Residing in a hardcore corner unbeknownst to most whose introduction to Long Island was Your Favorite Weapon was melodic-hardcore band Crime In Stereo. Crime In Stereo was started by Alex Dunne; he was a member of post-hardcore band The Rookie Lot, in which Jesse Lacey played as well. Dunne chose to go the more aggressive route and Crime In Stereo quickly became a much adored Long Island Hardcore band. Brand New and Crime In Stereo’s career trajectory have many similarities. They both released four albums, one of each were genre-defying. They both challenged themselves continuously throughout their careers. They were both stalwarts of the mid 2000s punk scenes, in their respective scenes of course. So, two years after Crime In Stereo’s break-up and three years after Brand New’s final full-length release (by their own accord) which career holds up better to scrutiny? Let’s compare.
Freshman Album: Finding Sturdy Ground
So, generously, I’ll say “this album has not aged well at all.”
the album immediately kicks into gear with a gang shout “We’re all going to hell!” and then barrels through the next 12 songs in a blistering 28 minutes. This album, while it slows down occasionally, never has an acoustic break (thank Christ) and packs a punch right up until “Arson At 563,” which demonstrates CIS’s knack for knowing exactly how to close an album. Here, you can even notice the staggering difference in lyrical content. Brand New obviously is hungup on ex-girlfriends and very contentious towards everything. Even though I’d assume that Crime In Stereo is the angrier of the two, Crime In Stereo’s lyrics exude a kind of waywardness towards their “trainwreck of a life.” They comment on more societal issues (“No Gold Stars for Nationalism”) where Brand New resigns to bitching about high school. This is a good album, but our own Kyle Murphy put it best when he called Explosives a “very good b-sides” record in the kitchen of the party that time we became friends.
Sophomore Record: Defining Genres
Junior Record: Long Island Burns
First and foremost, this record is LOUD. Howling shrieks cascade into explosive wall of sounds. They continue to challenege themselves, taking chances with their songwriting structure and futher obfuscating their lyrical content. Some similar themes are still there (lost love in “Not The Sun”) but overall, everything about this album is stronger. My main complaint, once again, is the closing track. Do we really need an acoustic closer every album? Regardless, I do genuinely enjoy “Handcuffs,” but again, it would have fared better in the middle of the album. That decision notwithstanding, I feel The Devil and God is Brand New’s defining album of their career.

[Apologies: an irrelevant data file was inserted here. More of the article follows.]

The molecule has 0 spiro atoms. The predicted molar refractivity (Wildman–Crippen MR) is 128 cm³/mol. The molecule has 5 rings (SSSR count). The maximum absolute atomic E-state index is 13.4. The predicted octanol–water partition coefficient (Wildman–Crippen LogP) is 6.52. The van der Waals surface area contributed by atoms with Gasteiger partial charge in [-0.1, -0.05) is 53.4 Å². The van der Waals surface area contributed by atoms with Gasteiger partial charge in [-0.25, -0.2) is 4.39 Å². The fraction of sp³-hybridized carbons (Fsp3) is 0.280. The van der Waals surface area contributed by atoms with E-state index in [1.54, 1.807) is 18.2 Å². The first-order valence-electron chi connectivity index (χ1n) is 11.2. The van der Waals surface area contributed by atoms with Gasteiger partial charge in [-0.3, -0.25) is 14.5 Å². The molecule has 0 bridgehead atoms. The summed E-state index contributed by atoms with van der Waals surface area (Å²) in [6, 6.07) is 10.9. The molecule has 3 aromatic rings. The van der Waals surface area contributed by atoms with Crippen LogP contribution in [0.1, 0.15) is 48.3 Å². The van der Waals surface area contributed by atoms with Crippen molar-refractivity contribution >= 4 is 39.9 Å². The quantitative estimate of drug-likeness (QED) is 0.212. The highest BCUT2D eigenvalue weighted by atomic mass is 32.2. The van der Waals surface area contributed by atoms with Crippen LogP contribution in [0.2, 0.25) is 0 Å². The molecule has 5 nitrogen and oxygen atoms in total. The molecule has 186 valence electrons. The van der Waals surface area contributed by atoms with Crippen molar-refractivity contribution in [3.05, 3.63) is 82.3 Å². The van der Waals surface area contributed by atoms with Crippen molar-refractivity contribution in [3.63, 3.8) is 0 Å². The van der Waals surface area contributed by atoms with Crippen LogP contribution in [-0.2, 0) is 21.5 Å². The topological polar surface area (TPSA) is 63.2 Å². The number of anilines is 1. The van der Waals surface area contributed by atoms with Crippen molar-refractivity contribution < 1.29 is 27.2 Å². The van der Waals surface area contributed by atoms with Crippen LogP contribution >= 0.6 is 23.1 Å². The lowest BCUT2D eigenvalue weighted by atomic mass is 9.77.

Senior Record: Life's a Train Then You Die
Post Script: Conclusions Upon Graduating
Brand New and Crime In Stereo are seminal early 2000s bands. Without Brand New, we actually may have been spared a bunch godawful pop-punk bands. The reach of Crime In Stereo has yet to be determined. I have no doubt both will be cited as heavily influential in the coming years, but to what extent? When melodic hardcore inevitably comes back into the forefront, will people be name dropping Crime In Stereo offhand as much as they do Cap’n Jazz for Emo? Will Daisy be the impetus for a noisey, and hopefully listenable, pop-punk music?
In terms of preferences, I think my allegiance is clear. I will always live and die by Crime In Stereo whereas Brand New remains a band I love, but love to be critical about even more. What are your thoughts?